Insurers have recently added novel endorsements to commercial general liability, or CGL, policies, both of which may impact a policyholder’s coverage. We have analyzed two that may create serious roadblocks to coverage for Washington policyholders: the “Washington – Limited Coverage for Bodily Injury, Property Damage or Personal and Advertising Injury Involving Efficient Proximate Cause (Defense Within Limits)” (what we’ll call the “Limited Coverage” endorsement) and the “Washington Changes – Defense Costs” endorsements. In this two-part blog post we’ll unpack what these endorsements really do. First up is the “Limited Coverage” endorsement.
The “Limited Coverage” Endorsement Can Reduce Your Limits to Almost Nothing Based on an Obscure Rule of Coverage Law: “Efficient Proximate Cause”
Washington State is widely known as one of the most policyholder-friendly states in the country. Washington’s appellate courts, apply rules of interpretation favoring the “average purchaser of insurance,” and punishing insurers for ambiguous language.
Washington also applies the “efficient proximate cause” rule, a principle of contract interpretation that applies when two or more distinct causes together cause a loss, but one of the causes is excluded under the policy. Sunbreaker Condo. Ass’n v. Travelers Ins. Co., 79 Wn. App. 368, 374–75, 901 P.2d 1079, 1082–83 (1995). If the initial or the “incepting” cause of loss is covered, “then there is coverage under the policy regardless whether subsequent events within the chain, which may be causes-in-fact of the loss, are excluded by the policy.” Safeco Ins. Co. of Am. v. Hirschmann, 112 Wash.2d 621, 628, 773 P.2d 413 (1989). For example, if a fire (a covered cause) erupts, triggering sprinklers and causing water damage to the floors, an insurer cannot deny coverage based on a “water damage” exclusion, because the first link in the causal chain—fire—is a covered cause of loss. Moreover, Washington courts have rejected insurers’ attempts to circumvent the efficient proximate cause rule through exclusionary language that purports to deny coverage when an excluded peril, no matter how insignificant, appears in the causal chain. Hirshmann, 112 Wn.2d at 627, 629.
In 2017, the Washington Supreme Court held that the efficient proximate cause rule applies to liability policies. Xia v. ProBuilders Specialty Ins. Co., 188 Wn.2d 171, 182–83, 400 P.3d 1234, 1240 (2017). (We have written about Xia before). In Xia, a contractor negligently installed an exhaust vent system in a new home, causing carbon monoxide to seep into the home, sickening the homeowner. Id. The insurer argued that the pollution exclusion precluded coverage, but the court held that the efficient proximate cause of the homeowners’ bodily injury was the negligent installation, and the pollutant. Id.
In response to Xia, and Washington courts’ continued rejection of attempts to circumvent the efficient proximate cause rule, the Insurance Services Office (“ISO”), which drafts most standard commercial policy forms, released form CGL endorsements that impose low monetary limits on losses involving "efficient proximate cause.” In Washington the endorsement is called “Washington – Limited Coverage for Bodily Injury, Property Damage or Personal and Advertising Injury Involving Efficient Proximate Cause (Defense Within Limits).” The endorsement sets a sub-limit of $100,000 when the efficient proximate cause rule results in coverage. That’s a very low sublimit in a policy that usually provides upwards of $2,000,000 in coverage. Adding insult to injury, the Limited Coverage endorsement includes defense costs in the sub-limit—meaning that once $100,000 is incurred to defend the insured, no money remains to indemnify the insured.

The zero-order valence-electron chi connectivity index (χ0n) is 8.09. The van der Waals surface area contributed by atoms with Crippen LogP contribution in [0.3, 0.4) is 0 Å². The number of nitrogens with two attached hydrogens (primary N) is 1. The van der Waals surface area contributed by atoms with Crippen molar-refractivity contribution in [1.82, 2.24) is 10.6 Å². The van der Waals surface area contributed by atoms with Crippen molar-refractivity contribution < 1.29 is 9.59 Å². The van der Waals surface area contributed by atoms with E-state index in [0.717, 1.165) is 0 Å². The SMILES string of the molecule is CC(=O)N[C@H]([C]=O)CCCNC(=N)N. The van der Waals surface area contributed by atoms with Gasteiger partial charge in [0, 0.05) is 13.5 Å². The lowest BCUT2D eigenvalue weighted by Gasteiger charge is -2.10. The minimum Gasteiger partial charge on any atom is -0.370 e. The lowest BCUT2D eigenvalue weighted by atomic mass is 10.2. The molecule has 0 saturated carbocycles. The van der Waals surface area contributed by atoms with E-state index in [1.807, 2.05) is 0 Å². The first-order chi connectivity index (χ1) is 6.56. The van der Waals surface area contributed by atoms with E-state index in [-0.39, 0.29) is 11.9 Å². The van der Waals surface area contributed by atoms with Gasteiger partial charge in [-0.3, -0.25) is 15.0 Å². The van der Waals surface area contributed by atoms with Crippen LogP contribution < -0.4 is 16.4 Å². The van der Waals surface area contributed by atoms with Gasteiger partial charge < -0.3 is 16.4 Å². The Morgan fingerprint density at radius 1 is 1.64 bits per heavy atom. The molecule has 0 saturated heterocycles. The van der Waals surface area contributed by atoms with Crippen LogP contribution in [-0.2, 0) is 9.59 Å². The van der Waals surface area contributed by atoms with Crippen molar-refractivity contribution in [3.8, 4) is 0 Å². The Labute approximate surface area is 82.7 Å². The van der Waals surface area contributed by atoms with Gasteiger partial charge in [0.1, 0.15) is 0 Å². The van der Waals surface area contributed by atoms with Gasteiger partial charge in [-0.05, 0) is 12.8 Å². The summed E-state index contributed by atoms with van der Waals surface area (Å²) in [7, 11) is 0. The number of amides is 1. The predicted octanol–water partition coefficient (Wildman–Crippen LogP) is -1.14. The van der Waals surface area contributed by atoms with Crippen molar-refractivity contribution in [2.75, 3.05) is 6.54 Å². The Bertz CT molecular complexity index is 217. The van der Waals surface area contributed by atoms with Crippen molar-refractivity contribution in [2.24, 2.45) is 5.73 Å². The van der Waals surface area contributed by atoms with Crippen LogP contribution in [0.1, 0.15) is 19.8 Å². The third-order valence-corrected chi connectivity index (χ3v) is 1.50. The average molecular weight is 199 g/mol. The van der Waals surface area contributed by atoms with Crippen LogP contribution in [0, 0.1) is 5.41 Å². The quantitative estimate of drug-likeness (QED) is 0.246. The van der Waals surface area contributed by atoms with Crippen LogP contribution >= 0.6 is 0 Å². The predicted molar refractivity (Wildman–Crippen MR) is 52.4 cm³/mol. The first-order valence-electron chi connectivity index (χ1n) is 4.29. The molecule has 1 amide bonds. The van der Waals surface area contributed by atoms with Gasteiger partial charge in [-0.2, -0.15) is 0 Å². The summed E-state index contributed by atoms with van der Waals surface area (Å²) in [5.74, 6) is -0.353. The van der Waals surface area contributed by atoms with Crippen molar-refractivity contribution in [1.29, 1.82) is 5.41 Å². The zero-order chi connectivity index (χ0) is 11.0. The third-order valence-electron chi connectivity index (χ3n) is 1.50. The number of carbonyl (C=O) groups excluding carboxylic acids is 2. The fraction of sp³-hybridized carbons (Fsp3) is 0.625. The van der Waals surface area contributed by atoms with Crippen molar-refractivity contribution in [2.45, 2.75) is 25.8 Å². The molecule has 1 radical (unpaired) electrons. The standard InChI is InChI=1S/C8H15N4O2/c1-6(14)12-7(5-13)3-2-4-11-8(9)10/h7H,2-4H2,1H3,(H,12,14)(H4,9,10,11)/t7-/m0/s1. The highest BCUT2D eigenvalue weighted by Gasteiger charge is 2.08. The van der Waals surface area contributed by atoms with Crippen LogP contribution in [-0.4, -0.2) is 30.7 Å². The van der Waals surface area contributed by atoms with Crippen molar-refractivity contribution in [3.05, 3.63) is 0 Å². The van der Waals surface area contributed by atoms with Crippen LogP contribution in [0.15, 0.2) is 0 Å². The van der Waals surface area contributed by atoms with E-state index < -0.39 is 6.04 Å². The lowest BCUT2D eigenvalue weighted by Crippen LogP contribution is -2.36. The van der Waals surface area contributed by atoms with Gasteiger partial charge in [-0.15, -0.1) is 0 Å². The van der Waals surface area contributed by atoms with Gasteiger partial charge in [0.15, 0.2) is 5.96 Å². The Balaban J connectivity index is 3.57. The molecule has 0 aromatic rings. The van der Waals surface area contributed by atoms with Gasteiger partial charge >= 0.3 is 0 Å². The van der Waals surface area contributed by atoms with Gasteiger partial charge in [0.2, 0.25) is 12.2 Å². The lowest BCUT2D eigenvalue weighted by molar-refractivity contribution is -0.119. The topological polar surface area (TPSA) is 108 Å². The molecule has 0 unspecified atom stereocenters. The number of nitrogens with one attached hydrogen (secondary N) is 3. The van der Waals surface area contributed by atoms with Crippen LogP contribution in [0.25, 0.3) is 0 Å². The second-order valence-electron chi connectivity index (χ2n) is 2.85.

The Limited Coverage endorsement could exacerbate conflicts between the insurer’s and the insured’s best interests. What motivation does an insurer have to provide a competent and vigorous defense when the maximum amount it is liable for both defense and indemnity is already established?
The Limited Coverage endorsement could also complicate litigation over an insurer’s duty to defend. When deciding whether an insurer has a duty to defend, a Washington court looks to the only the complaint and the policy. Woo v. Fireman's Fund Ins. Co., 161 Wash. 2d 42, 52–53 (2007). An insurer must defend if the “policy conceivably covers allegations in the complaint.” Am. Best Food, Inc. v. Alea London, Ltd., 168 Wn.2d 398, 404, 229 P.3d 693, 696 (2010). Until the insurer’s obligations are clear, it must defend. Id at 405.
However, courts routinely deny summary judgment on the duty to defend where the efficient proximate cause rule is involved. See, e.g., Country Mut. Ins. Co. v. Evergreen Landing LLC, 2020 WL 6044505, at *3 (W.D. Wash. Oct. 13, 2020) (denying summary judgment regarding the duty to defend when the “eight-corners” did not make it clear that the EPC was an excluded cause of loss and ordering the insurer to continue defending). In that scenario, the insured will be left wondering whether defense costs being incurred while the case is pending will erode the Limited Coverage endorsement’s sub-limits until the court determines the efficient proximate cause of the loss, putting the policyholder in a quandary about how vigorously to defend.
Even if a court does determine that the efficient proximate cause was a covered cause of loss, for how long would an insurer have to defend? Only until it had incurred the Limited Coverage endorsement’s sub-limited amount in defense costs? And if different claims in the same suit have different causes, will the defense costs be allocated, and if so how?
No Washington appellate court has had the chance to weigh in on the Limited Coverage endorsement but we will be monitoring the case law, so check back here for updates.